Interview: The Stranglers

JENNA CORDEROY talks to JJ Burnel from the legendary punk band THE STRANGLERS, who have in their time managed to win an Ivor Novello award, piss off Michael Eavis and shove bananas up their arses. Rock and roll.

1980s 70s Cambridge Corn Exchange CND Corn Exchange Glastonbury interviews Jenna Corderoy Punk red hot chili peppers

I found it very hard to conceal my excitement when I was asked to interview Jean-Jacques Burnel, the bass guitarist of The Stranglers.  Formed in 1974, and best known for their hit ‘Golden Brown’, the band is one of Britain’s national treasures.  So the last thing I wanted was for the interview to collapse into my childish fan-girl giggles.

“Golden Brown’ is the song that everyone associates with The Stranglers” said Jean-Jacques, or JJ for short.  “It is different to a lot of other songs because it’s waltzy, with a harpsichord in it; and the subject matter is pretty well known.  I think it sounds completely different to anything else.” In the UK, ‘Golden Brown’ won an Ivor Novello and it was the most played song of 1982.  “But,” sighs JJ, “I think it’s been played to death”.

In 1977, The Strangler’s released No More Heroes, an album that encapsulated the sound of the punk movement at the time, with hits such as ‘Something Better Change’ and ‘No More Heroes’.  Feeling that I needed to prove I had heard of more of their songs than ‘Golden Brown, I thought it would be clever to ask: “so JJ, do you think there are No More Heroes anymore?” (see what I did there?)  “We certainly did when we wrote the song.  I think there are a lot of heroes, usually the people you haven’t heard of.  I mean a lot of words have been devalued over the times, and I think ‘hero’ is another one”.

I asked whether he has any guitar heroes, and surprisingly, it’s Flea from Red Hot Chili Peppers.  “But funnily enough he said that, well, he’s been quoted in saying, that I’m ‘the best bass player in the world.’  He terrifies me”.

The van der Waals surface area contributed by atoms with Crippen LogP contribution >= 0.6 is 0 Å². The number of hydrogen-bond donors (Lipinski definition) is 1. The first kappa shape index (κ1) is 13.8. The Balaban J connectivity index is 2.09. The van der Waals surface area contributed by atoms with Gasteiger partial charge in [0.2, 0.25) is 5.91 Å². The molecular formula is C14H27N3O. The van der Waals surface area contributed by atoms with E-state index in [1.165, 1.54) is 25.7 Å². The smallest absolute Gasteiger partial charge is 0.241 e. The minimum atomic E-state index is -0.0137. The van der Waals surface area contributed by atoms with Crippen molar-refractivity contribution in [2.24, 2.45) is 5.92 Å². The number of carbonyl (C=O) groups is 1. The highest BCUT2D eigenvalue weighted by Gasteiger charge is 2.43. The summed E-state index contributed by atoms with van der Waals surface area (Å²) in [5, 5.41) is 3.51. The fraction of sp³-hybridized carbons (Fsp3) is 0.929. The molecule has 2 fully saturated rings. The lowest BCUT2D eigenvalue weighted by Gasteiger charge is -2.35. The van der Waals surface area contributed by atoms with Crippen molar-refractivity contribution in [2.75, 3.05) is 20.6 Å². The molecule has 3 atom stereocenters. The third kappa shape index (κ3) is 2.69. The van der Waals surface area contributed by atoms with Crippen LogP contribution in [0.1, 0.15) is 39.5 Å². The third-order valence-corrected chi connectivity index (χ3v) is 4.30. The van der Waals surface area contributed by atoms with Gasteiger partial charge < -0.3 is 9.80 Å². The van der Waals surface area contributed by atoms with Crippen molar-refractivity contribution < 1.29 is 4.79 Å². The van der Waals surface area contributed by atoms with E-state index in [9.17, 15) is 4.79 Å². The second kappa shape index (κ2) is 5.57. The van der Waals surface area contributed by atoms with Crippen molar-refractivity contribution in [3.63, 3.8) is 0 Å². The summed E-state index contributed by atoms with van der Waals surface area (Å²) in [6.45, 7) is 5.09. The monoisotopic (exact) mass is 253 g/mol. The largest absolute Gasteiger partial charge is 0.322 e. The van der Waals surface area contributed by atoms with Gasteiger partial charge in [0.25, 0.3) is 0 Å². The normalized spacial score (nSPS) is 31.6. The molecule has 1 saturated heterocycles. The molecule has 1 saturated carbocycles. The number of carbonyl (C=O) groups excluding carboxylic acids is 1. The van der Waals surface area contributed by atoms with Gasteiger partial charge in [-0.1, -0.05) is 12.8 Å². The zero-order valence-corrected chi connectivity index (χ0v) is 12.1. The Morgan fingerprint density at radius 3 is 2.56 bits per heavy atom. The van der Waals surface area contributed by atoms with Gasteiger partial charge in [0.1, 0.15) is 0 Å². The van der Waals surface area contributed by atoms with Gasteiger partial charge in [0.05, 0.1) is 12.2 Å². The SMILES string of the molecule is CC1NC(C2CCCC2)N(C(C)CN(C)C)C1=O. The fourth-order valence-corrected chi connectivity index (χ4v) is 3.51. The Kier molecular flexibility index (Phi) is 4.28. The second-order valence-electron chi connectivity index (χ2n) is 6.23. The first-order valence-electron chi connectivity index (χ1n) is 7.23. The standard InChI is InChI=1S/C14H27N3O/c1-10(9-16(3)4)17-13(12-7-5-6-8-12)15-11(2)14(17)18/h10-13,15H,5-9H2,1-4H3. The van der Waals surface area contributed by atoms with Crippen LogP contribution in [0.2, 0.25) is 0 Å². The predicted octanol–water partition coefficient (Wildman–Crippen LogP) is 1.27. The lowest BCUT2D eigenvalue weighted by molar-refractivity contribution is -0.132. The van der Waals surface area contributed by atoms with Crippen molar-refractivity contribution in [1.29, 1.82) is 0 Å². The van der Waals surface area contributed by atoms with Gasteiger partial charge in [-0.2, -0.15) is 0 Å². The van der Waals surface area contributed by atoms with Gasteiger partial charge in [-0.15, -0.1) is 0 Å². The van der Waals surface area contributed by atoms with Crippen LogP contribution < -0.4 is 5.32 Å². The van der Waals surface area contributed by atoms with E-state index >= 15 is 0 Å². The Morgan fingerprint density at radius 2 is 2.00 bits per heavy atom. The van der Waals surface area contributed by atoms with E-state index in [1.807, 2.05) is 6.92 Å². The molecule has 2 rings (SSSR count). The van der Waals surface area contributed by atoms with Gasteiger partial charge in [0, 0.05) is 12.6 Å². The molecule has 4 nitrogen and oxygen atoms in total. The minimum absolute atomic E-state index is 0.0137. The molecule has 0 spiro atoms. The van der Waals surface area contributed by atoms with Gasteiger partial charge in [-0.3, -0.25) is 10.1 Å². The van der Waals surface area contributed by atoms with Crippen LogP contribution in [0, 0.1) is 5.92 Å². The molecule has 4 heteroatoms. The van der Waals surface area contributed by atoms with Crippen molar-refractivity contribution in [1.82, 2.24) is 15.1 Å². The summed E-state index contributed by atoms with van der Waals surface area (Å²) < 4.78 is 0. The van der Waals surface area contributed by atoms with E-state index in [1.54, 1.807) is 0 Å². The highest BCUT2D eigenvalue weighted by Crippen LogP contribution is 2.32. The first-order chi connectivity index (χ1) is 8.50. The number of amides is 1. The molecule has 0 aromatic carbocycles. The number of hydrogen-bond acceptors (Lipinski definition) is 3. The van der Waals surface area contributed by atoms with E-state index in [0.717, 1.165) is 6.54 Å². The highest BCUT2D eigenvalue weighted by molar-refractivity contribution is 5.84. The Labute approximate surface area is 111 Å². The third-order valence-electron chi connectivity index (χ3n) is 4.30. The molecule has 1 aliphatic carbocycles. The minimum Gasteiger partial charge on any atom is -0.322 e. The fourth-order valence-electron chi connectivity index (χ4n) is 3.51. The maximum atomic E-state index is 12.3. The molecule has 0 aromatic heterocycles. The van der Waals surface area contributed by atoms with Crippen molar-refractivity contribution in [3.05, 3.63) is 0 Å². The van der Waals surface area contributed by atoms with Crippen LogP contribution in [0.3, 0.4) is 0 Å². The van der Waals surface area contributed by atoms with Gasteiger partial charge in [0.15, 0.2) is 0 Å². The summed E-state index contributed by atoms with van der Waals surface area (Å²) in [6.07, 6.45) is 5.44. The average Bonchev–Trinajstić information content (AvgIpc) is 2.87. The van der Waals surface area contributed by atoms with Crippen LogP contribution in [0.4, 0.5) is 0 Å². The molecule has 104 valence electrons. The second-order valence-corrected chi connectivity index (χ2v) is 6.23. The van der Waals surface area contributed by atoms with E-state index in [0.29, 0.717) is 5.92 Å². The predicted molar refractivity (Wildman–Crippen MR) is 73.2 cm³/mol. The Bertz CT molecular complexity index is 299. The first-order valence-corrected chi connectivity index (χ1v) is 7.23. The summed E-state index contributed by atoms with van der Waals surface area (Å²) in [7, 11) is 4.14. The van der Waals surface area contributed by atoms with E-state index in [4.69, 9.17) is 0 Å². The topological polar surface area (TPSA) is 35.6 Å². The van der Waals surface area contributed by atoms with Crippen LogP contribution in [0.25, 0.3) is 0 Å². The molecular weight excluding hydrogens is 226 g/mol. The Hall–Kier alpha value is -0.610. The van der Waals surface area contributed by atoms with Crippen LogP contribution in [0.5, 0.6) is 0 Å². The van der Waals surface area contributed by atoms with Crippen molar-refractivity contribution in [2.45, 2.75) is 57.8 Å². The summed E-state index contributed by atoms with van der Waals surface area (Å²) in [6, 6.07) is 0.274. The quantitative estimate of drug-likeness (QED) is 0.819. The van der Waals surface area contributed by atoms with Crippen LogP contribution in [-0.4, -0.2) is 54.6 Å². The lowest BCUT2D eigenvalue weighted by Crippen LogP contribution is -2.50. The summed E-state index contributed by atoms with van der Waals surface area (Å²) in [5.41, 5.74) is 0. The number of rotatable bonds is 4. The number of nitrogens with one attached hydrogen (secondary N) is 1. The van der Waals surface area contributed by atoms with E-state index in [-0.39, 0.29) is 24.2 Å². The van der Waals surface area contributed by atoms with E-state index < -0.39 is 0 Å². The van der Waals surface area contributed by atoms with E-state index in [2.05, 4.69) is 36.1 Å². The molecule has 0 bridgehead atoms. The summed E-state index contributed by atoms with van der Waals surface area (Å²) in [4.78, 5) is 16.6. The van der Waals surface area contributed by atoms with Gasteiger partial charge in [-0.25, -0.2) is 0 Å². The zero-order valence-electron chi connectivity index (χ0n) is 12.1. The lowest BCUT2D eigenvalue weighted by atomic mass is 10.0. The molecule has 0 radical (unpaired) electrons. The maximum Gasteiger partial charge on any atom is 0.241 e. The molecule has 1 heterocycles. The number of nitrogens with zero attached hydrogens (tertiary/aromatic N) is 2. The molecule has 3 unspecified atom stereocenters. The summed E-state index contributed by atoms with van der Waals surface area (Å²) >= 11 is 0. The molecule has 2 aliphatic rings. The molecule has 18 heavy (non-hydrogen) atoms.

The infamous ‘Golden Brown’.

2010 saw the band finally play at Glastonbury, signalling the end of festival organiser Michael Eavis’s thirty-year grudge.  “All those years ago, when we were all being the smart-arses”, explained JJ, “we were invited to play at Glastonbury and at the time it was sponsored by CND.  When I was a student I had done a bit of economics and history and I was really quite suspicious of all the unilateral peace movements.  During those days, most of the students didn’t question those movements, and I did…we said at the time we didn’t want to be associated with that.  So Michael Eavis held that against us for all those years.  We would have headlined”.

I told JJ (unable to contain my excitement) that I was at Glastonbury last year, and was absolutely gutted that I couldn’t see them play because I was ill.  “Was it because of drinks?  Drugs?” he questioned. “No, it was dehydration – too much sun”, I said pathetically, ashamed I couldn’t meet JJ’s rock n’ roll standards. “What was great was that there were all ages”. He reminisced. “And 85,000 people in front of us not moving, and there was sunshine, and they were singing our songs”.

As a celebrated punk musician, I wanted to know if JJ thought there were any contemporary bands that were worthy of being classed as punk.  “No, I don’t.  Well, there’s the punk attitude that’s been adopted by some young bands but the problem being is that commercial considerations dictate everything nowadays so no-one’s really willing to take the risk and fuck their careers up in doing so.  The punk bands of the late 70’s were cutting edge and playing with fire…but I don’t really know if anyone’s doing that music now. We fucked up a few things for ourselves, and in the long-term it looks good on our CVs… but at the time it was like, ‘oh, we’ve committed commercial suicide again’. We did so many uncommercial things, but we felt like they were the right things to do at the time”. These ‘uncommercial things’ included the usual rock n’ roll troubles involving the police, but also “sticking up a banana up someone’s arse on stage meant that we were never going to be promoted in that country for two or three years after that”.

So, while The Stranglers are in town, I’d go along. You may get a glimpse of old-school punk perfection, untainted by 21st century mercantilism. Or you might get to see four middle-aged guys with bananas up their bottoms.

The Stranglers will be playing at the Cambridge Corn Exchange on 17th March.